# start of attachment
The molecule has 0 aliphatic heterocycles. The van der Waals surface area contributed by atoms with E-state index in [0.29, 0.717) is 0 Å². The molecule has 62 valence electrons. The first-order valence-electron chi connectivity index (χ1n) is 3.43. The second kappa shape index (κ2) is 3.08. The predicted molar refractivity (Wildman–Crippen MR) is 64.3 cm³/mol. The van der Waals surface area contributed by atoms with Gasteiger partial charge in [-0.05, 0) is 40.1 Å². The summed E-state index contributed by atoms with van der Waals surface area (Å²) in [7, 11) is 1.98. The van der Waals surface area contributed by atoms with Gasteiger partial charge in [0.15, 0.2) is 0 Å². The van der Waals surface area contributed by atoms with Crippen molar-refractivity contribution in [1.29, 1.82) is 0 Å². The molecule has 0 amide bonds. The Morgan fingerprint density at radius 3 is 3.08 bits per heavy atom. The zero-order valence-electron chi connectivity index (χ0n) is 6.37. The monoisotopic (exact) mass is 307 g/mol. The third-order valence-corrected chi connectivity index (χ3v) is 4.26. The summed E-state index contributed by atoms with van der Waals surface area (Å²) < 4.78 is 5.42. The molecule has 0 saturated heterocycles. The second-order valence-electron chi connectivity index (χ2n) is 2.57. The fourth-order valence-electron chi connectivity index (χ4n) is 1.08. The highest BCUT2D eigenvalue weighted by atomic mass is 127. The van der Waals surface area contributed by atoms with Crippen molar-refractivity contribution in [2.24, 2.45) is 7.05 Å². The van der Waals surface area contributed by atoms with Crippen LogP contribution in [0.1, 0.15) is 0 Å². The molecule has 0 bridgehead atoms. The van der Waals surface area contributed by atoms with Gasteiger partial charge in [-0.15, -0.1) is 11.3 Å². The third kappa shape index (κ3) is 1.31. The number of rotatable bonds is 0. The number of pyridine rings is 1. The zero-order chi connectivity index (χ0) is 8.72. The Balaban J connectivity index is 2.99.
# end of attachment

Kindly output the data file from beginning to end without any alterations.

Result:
The molecule has 0 aliphatic heterocycles. The van der Waals surface area contributed by atoms with E-state index in [0.29, 0.717) is 0 Å². The molecule has 62 valence electrons. The first-order valence-electron chi connectivity index (χ1n) is 3.43. The second kappa shape index (κ2) is 3.08. The predicted molar refractivity (Wildman–Crippen MR) is 64.3 cm³/mol. The van der Waals surface area contributed by atoms with Gasteiger partial charge in [-0.05, 0) is 40.1 Å². The summed E-state index contributed by atoms with van der Waals surface area (Å²) in [7, 11) is 1.98. The van der Waals surface area contributed by atoms with Gasteiger partial charge in [0.15, 0.2) is 0 Å². The van der Waals surface area contributed by atoms with Crippen molar-refractivity contribution in [1.29, 1.82) is 0 Å². The molecule has 0 amide bonds. The Morgan fingerprint density at radius 3 is 3.08 bits per heavy atom. The zero-order valence-electron chi connectivity index (χ0n) is 6.37. The monoisotopic (exact) mass is 307 g/mol. The third-order valence-corrected chi connectivity index (χ3v) is 4.26. The summed E-state index contributed by atoms with van der Waals surface area (Å²) < 4.78 is 5.42. The molecule has 0 saturated heterocycles. The second-order valence-electron chi connectivity index (χ2n) is 2.57. The fourth-order valence-electron chi connectivity index (χ4n) is 1.08. The highest BCUT2D eigenvalue weighted by atomic mass is 127. The van der Waals surface area contributed by atoms with Crippen molar-refractivity contribution in [2.24, 2.45) is 7.05 Å². The van der Waals surface area contributed by atoms with Crippen LogP contribution in [0.1, 0.15) is 0 Å². The molecule has 0 bridgehead atoms. The van der Waals surface area contributed by atoms with Gasteiger partial charge in [-0.15, -0.1) is 11.3 Å². The third kappa shape index (κ3) is 1.31. The number of rotatable bonds is 0. The number of pyridine rings is 1. The zero-order chi connectivity index (χ0) is 8.72. The Balaban J connectivity index is 2.99.